If you want to see Mt. Kanchenjunga (3rd highest peak in the world) at it supreme glory, Tiger hill is the place to see it from. This place is situated roughly 6 miles north of Darjeeling and I must tell you that travelling every inch of those 6 miles are worth it. You do get a feeling of self-fulfilment once you see the sunrise from Tiger Hill and the golden reflection of Kanchenjunga is inexplicable beauty. The best time of the day to go there is between 4 am to 5 am in the morning. I know it’s painful, but it becomes insignificant after you see what you see. Just to satisfy your curiosity, if you are wondering what Kanchenjunga means; it means ‘thigh of God (Shiva)’.

Himalayan Zoological Park:

This Zoo boasts of being the only zoo in the world to breed Tibetan Wolf in Captivity. It also breeds rare animals like Siberian Tiger and Snow Leopard. This is a must visit place and lovely experience for children. I loved it as a kid.

Tea Gardens:

Tea is the Gold of Darjeeling, as it’s the main revenue generator in Darjeeling economy. Just to let you know tea making not what you make at home, but processing of it is a very complex procedure. You get to see it in Darjeeling were thousands of women workforce pluck tea lives for further drying. Supposedly its not a man’s job as you need softer and delicate hands to work on tea.

Himalayan Mountaineering Institute (HMI):

The cremation point of Tenzing Norgay is here apart from the Everest Museum and training place for wannabe mountaineers. Very interesting place for educational purposes and for the knowledge seeker.

Toy Train:

It’s a fully operational railways has been declared as World Heritage Site. It’s a train service from New Jalpaiguri to Darjeeling through the hills. The coaches are very small like toys and are amazing for joy rides. Fantastic experience especially with friends and family.

Darjeeling Ropeway:

It’s a cable car which connects to a nearby village in the north. It’s an exciting ride but I found it a bit scary as a kid as it used shake and dangle too much. It gives beautiful views of the nearby hills and tea gardens.

Natural History Museum:

The Museum of Natural History has an amazing collection of fauna of the region. There are hundreds of rare specimens of rare animals kept in their true to life appearance and behaviour. The species which caught my attention most were the crocodiles.

Buddhist Monasteries:

It treasures several intact Buddhist Monasteries. The most beautiful is Bhutia Busty Gompa which has a lovely architecture and Mt. Kanchenjunga at the backdrop. It also treasures the original Tibetan Book of the Dead. There are several other Monasteries in the region worth a visit, but I’m unable to remember the names.

The list of attractions go on but I can’t accommodate them here and don’t seem to remember all of them as they have complicated Tibetan names.

Places to Stay in Darjeeling
There are hundreds of places to stay in Darjeeling for all budgets ranging from a youth hostel to a 4star hotel.

Tensing Norgay youth hostel is a very popular one for Backpackers and students like me.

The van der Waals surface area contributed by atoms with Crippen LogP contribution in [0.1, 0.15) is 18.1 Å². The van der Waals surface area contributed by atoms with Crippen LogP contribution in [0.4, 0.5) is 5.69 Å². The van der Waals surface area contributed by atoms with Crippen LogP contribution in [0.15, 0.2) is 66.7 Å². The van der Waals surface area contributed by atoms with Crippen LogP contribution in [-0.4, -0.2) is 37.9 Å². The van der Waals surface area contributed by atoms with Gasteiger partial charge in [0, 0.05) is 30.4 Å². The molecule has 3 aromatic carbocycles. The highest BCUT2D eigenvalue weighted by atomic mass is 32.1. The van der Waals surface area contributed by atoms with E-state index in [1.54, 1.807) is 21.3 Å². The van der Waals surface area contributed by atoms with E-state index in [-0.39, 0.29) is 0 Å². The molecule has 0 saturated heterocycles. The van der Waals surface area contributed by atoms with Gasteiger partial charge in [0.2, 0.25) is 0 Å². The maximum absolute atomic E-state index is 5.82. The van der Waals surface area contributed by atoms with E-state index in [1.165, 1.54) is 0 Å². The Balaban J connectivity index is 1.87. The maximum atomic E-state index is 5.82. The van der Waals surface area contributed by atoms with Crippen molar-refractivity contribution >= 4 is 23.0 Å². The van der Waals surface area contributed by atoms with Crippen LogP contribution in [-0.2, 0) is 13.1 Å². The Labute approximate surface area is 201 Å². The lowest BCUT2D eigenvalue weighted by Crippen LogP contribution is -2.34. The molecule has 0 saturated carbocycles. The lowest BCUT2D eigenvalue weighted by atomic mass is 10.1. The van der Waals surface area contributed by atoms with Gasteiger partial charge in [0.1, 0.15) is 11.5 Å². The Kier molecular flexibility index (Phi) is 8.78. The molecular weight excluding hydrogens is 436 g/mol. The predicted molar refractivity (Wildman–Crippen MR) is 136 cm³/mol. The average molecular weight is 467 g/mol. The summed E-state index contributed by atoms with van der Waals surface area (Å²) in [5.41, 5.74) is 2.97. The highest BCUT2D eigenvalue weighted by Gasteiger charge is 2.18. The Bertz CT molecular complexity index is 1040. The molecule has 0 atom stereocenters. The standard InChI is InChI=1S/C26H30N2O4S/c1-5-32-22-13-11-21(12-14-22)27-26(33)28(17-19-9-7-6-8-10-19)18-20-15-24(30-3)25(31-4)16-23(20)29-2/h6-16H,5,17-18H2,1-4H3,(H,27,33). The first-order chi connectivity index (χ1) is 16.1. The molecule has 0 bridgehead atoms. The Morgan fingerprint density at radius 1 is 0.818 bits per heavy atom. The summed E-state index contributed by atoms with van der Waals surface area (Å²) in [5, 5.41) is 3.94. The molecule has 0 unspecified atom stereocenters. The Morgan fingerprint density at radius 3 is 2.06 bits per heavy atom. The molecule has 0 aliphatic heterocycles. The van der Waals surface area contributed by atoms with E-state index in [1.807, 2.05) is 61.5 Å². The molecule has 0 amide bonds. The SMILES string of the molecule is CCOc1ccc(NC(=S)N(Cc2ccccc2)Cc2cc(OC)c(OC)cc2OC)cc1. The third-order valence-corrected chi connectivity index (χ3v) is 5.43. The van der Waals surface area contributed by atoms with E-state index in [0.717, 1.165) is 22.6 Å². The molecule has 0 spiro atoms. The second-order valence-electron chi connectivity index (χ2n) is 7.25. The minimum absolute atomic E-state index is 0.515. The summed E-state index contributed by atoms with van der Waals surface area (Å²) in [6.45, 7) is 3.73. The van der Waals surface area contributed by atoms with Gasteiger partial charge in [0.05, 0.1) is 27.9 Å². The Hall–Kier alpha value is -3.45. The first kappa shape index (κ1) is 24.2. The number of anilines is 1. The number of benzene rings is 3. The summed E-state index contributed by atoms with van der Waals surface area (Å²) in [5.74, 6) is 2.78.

The place where I used to stay when accompanied by parents cannot be forgotten. It was called Mayfair Hill Resort with magnificent royal-like facilities. Loved it.
The hotels in the area range from £3 a night to £40 a night. So there is a huge range in between them and should not be difficult at all.

Bars & Restaurants

Being a top tourist place, Darjeeling is flooded with Cafes in every corner. There are some expensive cliff hanging restaurants serving all kinds of cuisines but the reason for them being expensive is the views you get by sitting there.

Being a British region originally there has to be a pub. There are few of them, Joey’s Pub being most popular.


Darjeeling Tea is bought by literally every tourist in the region and they come in very interesting packaging for gift purposes.
Tibetan jewellery is an instant with women and I remember my mom would by them as gifts. Even Tibetan woven work is very famous in this region.

Language & Festivals

Darjeeling has a much diversified population and people are innately fun loving and humorous. Hinduism, Buddhism and to some extent Christianity, remain the main religion and Nepali, Hindi, Bengali and English are the popular languages.

Due to cultural diversity of the place, Darjeeling has festivals of some sort during every month of the year. Imagine working in the Public Sector there, you’ll land up with more Bank Holidays than your annual leave.
The celebration of festivals with a feeling of love and harmony reveal the way of living of the people of Darjeeling. They show how people can support different beliefs and yet live as brothers of one combined family.

Best time to Visit
Mid autumn (Sept – Oct) is the best time to visit Darjeeling if you want catch a glimpse of the real Himalayas. April – May is also a great time to visit. Rest of the year is very wet and cloudy and freezing during winters.

The overall costs of the region are quite low with an average spending of £7 a day inclusive of everything.

To conclude it is a once in a lifetime place to go, if you are planning to travel to this region one should make a one month plan, because Himalayas are too vast and too beautiful to resist and go back to your normal life.
Hope you found this review useful and interesting. There are few pictures below.

Thank you,

Rish :)

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Comments on this review

  • Craigshadow12 published 24/07/2007
    An exceptional review! A very good read! You should write for a travel board :D
  • Sal4Mike published 01/08/2006
    An exceptional review and have rated it as such. I really enjoyed hearing about this beautiful country. tc x Sal x
  • ms19 published 29/05/2005
    Very good review-Ms19
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Product Information : Darjeeling (India)

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Listed on Ciao since: 20/02/2004